At the end of the week, if you follow the plan fully, you will have left...
1 egg
500ml milk
1180g onions
260g potatoes, although be careful this isn't just discarded peelings
2 slices bread
half the bag of sugar
200ml oil

this means that the food you have eaten had a total cost of £14.36, and you still have some supplies to start you off for next weeks shopping.

I have priced this using mySupermarket.co.uk and Asda prices as at 27Sep13. I used Asda as a typical cheap supermarket. If you shop at the price point given, of course, it doesn’t matter where you get it. I will give as much detail as I can, to enable you to get as much value as you can while doing your shopping. If you don’t have an Asda near you, the budget supermarkets all offer good value. Look at the value ranges of the big supermarkets, or try Costco, Morrisons, Lidl or Aldi. Markets are great sources of cheap groceries, always worth a look.

If you can afford to get bigger packs of groceries, please do that, as it will save you money over the coming weeks eg a tin of Allinsons yeast is 125g and costs 64p (51.2p per 100g) against the 14g in 2x7g sachets that we bought (because we can’t afford the outlay of 64p on this budget) which is 4 times as much at £2 per 100g. MySupermarket is really helpful for price comparisons as supermarkets often spread, say, red lentils, over several different places in the aisles making it really difficult to compare the per 100g price, or even find the several places that the item has been ‘hidden’. Bigger packets are not always cheaper, usually best to check the per 100g price. You can always print off your list to take to the shops with you, If you don’t have access to a computer at home, most libraries have them.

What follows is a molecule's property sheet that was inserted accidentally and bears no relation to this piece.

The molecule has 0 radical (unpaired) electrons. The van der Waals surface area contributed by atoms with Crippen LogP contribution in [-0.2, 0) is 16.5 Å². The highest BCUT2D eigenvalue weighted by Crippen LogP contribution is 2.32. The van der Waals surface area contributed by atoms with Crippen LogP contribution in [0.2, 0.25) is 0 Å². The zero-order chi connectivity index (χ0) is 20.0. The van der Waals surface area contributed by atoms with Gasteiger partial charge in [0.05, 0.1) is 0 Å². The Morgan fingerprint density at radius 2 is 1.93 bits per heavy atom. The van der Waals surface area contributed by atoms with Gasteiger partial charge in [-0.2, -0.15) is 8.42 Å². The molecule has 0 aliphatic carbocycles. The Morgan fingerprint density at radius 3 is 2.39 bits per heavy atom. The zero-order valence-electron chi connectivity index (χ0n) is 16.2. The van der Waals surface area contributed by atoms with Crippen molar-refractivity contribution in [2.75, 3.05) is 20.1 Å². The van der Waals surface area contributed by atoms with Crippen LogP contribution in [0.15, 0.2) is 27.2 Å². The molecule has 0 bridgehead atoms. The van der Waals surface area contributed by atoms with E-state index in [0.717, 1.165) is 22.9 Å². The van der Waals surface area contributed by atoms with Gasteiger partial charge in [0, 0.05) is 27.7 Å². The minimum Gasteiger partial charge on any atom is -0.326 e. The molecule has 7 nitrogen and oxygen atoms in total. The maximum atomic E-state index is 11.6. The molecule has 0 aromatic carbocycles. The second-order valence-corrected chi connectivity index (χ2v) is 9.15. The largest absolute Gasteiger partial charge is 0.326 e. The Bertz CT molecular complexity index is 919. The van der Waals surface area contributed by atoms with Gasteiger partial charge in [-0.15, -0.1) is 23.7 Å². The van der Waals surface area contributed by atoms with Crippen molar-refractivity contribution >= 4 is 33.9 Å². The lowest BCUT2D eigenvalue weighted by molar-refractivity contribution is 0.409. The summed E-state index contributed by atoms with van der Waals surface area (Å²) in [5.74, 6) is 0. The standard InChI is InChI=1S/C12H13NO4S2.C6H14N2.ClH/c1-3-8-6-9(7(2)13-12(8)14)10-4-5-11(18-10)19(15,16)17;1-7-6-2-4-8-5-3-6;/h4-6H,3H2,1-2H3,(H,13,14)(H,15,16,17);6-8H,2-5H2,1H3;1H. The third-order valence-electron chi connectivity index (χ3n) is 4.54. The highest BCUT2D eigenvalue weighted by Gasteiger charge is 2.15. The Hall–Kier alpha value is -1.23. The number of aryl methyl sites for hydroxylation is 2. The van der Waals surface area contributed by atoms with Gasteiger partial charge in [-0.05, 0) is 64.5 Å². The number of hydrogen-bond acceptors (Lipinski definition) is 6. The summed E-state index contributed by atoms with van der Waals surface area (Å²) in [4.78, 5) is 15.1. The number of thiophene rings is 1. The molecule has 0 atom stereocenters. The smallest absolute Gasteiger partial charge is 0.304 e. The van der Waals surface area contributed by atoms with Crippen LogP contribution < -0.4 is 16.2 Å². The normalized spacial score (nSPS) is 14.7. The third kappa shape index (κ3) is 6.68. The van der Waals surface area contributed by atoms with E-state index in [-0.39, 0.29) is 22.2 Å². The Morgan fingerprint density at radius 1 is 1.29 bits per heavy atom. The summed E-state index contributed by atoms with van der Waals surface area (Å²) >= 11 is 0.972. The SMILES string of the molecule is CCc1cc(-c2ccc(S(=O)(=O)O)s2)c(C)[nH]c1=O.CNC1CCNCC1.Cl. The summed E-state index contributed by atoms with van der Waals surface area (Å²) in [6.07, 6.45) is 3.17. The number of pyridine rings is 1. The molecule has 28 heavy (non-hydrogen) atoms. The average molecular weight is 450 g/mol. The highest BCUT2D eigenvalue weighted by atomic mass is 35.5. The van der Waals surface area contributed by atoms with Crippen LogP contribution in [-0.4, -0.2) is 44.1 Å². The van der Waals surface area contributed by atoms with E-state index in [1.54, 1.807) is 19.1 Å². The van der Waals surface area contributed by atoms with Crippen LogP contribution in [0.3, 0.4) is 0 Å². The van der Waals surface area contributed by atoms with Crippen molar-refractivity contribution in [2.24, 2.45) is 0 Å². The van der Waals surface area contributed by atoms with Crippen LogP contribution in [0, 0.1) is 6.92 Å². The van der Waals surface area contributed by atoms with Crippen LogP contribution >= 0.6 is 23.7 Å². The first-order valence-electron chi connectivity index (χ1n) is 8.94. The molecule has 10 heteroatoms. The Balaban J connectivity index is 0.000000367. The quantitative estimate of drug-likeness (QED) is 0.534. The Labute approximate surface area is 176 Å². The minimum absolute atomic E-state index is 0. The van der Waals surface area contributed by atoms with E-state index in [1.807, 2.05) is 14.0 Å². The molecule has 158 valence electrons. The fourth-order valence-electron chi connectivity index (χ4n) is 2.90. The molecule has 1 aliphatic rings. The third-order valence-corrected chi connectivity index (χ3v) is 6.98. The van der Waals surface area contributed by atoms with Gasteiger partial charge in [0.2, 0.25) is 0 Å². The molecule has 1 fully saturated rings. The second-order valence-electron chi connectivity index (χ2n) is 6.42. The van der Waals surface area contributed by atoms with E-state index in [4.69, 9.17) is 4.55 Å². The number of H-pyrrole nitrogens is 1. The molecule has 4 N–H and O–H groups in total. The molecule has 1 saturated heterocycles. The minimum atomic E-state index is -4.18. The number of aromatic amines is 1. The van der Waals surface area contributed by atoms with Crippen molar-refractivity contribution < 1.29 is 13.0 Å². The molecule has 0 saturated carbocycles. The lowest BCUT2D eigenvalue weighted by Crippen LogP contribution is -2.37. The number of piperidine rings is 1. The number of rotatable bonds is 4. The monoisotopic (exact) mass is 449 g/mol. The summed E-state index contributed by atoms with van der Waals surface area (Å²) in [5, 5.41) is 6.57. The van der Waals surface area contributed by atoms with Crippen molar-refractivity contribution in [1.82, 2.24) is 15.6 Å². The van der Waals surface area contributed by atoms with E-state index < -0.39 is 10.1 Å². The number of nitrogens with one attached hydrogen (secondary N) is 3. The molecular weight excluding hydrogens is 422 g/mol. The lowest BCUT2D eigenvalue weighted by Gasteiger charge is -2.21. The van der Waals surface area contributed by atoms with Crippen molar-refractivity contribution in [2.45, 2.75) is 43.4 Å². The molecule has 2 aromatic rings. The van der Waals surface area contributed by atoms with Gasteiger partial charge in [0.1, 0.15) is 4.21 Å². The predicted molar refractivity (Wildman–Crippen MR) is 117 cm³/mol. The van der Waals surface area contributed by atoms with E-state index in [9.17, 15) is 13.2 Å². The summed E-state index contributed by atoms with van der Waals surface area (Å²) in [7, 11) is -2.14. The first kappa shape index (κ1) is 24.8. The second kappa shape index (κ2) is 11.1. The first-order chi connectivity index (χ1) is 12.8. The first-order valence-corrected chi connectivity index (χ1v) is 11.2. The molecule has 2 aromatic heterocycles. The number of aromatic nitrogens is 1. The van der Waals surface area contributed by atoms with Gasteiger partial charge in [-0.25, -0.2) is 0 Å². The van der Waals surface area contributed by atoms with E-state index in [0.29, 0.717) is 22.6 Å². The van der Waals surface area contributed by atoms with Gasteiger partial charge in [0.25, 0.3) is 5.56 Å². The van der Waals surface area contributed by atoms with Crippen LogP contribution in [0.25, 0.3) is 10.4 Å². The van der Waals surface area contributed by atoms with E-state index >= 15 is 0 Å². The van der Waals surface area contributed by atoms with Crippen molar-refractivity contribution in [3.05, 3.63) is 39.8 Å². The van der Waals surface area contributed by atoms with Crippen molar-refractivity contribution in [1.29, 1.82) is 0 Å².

Indian grocers may work out even cheaper for pulses, rice etc, but again, go armed with the cheapest per 100g price, no point staggering home with an enormous bag of rice and finding it was more expensive per 100g than the little supermarket packet. I recently bought a gigantic 5kg pack of red lentils in Morrisons because I use them all the time, and they were 10p per 100g, against the usual 20p per 100g in the smaller 500g packs.

I do hope you have a go at the plan, or take what you want from it. I would love to hear what you think

Cauliflower and chick pea soup. This tasty veggie soup makes use of an ingredient that perhaps you haven't before, the stems and stalks of a cauliflower head. I actually prefer the taste of the stems to the florets!

Makes 4 servings

150g onion, peeled and chopped Asda 2kg/98p 7p
200g carrot, diced, no need to peel 88p/kg 18p